Those providers and people who assist patients would also be allowed to remove their personal information from the internet, expanding a state law to protect domestic violence victims and county health workers and other groups from threats and harassment. 

“You're punishing providers, you're punishing all the people involved, the helpers, the drivers, it really is nefarious and it's spread so far,” Froelich said

The proposals are expected to receive swift pushback from the GOP

Last year’s bill to codify the right to an abortion unfolded on completely partisan lines, without a single Democrat opposing it and not one Republican voting for it. It also prompted some of the longest debates at the capitol in recent memory, with the two chambers devoting more than 40 hours to arguing over it.

Republicans have said measures to expand abortion access are morally wrong and would make Colorado the nation’s most “abortion-friendly” state. Colorado is among the few states without any restrictions on when an abortion can be performed during pregnancy. 

“For me, it's fighting for the right of the unborn,” said Republican state Rep. Brandi Bradley. 

“That's my worldview. My worldview is that we are all knitted in the womb and I'm not gonna change my worldview.” 

Bradley said she’ll make it her duty to debate late into the night on each of the bills to represent her constituents in Douglas County. She said part of what motivates her is personal. She had a twin pregnancy end with one of her children stillborn.

She said just because her daughter wasn’t born alive doesn’t mean she wasn’t a living being.

“What's the purpose of an ultrasound?” Bradley asked. “What is the purpose of reproductive health? What is the purpose of listening to a heartbeat every time you go to a doctor's appointment? What is the purpose of that, if you're gonna tell me that that's not a life?”

Many of the new provisions Democrats hope to enact this year would codify into law an executive order Polis signed in 2022

“We are taking needed action to protect and defend individual freedom and protect the privacy of Coloradans,” said Polis in a statement announcing the executive order.  

According to advocates for legal abortion, as of January 2023, two dozen states have banned or placed severe restrictions on the procedure.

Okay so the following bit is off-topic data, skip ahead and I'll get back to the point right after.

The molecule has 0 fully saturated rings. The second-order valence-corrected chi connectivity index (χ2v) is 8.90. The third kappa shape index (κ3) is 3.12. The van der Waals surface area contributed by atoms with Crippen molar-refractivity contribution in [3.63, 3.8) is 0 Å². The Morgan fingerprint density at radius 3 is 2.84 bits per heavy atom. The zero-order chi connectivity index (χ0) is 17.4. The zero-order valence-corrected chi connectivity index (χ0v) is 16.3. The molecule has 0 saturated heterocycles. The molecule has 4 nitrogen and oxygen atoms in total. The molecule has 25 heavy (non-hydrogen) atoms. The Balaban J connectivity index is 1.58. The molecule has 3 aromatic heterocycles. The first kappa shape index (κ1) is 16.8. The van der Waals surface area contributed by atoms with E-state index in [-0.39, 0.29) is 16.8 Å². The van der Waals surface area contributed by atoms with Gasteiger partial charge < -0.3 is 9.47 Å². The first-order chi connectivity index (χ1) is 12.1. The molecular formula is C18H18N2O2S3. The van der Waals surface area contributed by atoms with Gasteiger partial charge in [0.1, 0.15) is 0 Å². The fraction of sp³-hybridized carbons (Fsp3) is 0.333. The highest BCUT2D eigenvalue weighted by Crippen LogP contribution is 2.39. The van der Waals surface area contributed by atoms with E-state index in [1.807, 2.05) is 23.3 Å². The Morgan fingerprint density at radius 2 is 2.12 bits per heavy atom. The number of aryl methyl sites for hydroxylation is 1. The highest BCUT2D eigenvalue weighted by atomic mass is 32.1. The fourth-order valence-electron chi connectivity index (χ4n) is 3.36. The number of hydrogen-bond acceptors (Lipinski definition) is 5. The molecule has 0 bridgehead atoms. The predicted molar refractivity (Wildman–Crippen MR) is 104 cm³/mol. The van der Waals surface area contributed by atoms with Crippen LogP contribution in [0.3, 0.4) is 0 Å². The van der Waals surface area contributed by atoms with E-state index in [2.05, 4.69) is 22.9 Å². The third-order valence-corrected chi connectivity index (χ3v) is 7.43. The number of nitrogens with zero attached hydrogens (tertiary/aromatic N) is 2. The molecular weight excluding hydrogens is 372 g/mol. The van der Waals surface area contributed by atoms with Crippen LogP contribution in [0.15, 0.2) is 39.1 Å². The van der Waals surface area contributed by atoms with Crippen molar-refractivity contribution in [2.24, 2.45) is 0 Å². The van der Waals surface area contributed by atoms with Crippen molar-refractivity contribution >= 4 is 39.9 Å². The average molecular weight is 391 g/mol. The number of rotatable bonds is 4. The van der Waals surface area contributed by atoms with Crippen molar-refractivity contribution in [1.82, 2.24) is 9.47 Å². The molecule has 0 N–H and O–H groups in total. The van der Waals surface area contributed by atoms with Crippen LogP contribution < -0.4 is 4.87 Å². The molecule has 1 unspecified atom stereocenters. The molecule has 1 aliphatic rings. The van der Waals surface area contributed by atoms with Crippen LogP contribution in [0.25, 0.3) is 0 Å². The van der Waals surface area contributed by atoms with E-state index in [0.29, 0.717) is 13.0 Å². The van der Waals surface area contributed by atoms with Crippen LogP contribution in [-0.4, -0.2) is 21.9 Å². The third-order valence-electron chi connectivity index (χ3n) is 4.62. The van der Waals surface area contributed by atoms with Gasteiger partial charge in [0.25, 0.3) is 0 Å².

Hart Van Denburg/CPR News
Democratic state Rep. Briana Titone, in blue, speaks with Gov. Jared Polis, Tuesday, Jan. 17, 2023.

Making Colorado proactive on providing gender-affirming care to trans youth

A growing number of states are also banning medical care for trans youth, including puberty blockers or hormones. The consensus of the medical community is that gender-affirming treatments for trans youth are effective and can save lives by reducing suicides. 

“We wanna protect people that are coming here to get services,” said Democratic state Rep. Brianna Titone, one of the bill’s main sponsors.

She had hoped to introduce a bill last session, but Democratic leaders said they didn’t think there was enough time to move it forward in the last part of the legislative session. It was also a political fight some were wary of having in an election year. 

Titone, who is Colorado’s first openly transgender state lawmaker, said last year she helped an out-of-state family that needed gender-affirming care for their child move to Colorado, and called what’s happening in other states, “violations against basic human rights laws."

"Basically, we're creating refugees in our own country.”

She said she wants Colorado to be proactive on these issues.

“We see the writing on the wall. It's time that we start to formulate policies that can combat what might be coming down the hill,” Titone said. 

Voters will also likely get a chance to weigh in. Democrats are preparing a ballot question for 2024 that would seek to undo the state’s ban on using state funds to pay for abortion services.

This is a developing story and will be updated.